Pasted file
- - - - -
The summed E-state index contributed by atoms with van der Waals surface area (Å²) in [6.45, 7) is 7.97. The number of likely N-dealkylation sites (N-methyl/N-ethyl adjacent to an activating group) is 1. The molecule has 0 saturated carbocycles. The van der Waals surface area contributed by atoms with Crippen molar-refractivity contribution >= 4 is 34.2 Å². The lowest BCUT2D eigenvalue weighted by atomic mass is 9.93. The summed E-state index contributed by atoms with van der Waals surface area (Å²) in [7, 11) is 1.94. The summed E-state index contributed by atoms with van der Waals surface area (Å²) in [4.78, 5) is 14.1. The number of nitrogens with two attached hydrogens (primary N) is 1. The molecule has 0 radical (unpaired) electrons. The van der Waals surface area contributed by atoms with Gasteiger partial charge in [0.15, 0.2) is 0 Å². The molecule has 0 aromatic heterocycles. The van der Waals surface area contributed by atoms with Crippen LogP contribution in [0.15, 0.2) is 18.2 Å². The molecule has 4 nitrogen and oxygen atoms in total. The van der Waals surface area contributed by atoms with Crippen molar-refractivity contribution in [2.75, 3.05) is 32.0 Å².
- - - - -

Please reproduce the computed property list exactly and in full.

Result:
The summed E-state index contributed by atoms with van der Waals surface area (Å²) in [6.45, 7) is 7.97. The number of likely N-dealkylation sites (N-methyl/N-ethyl adjacent to an activating group) is 1. The molecule has 0 saturated carbocycles. The van der Waals surface area contributed by atoms with Crippen molar-refractivity contribution >= 4 is 34.2 Å². The lowest BCUT2D eigenvalue weighted by atomic mass is 9.93. The summed E-state index contributed by atoms with van der Waals surface area (Å²) in [7, 11) is 1.94. The summed E-state index contributed by atoms with van der Waals surface area (Å²) in [4.78, 5) is 14.1. The number of nitrogens with two attached hydrogens (primary N) is 1. The molecule has 0 radical (unpaired) electrons. The van der Waals surface area contributed by atoms with Gasteiger partial charge in [0.15, 0.2) is 0 Å². The molecule has 0 aromatic heterocycles. The van der Waals surface area contributed by atoms with Crippen LogP contribution in [0.15, 0.2) is 18.2 Å². The molecule has 4 nitrogen and oxygen atoms in total. The van der Waals surface area contributed by atoms with Crippen molar-refractivity contribution in [2.75, 3.05) is 32.0 Å².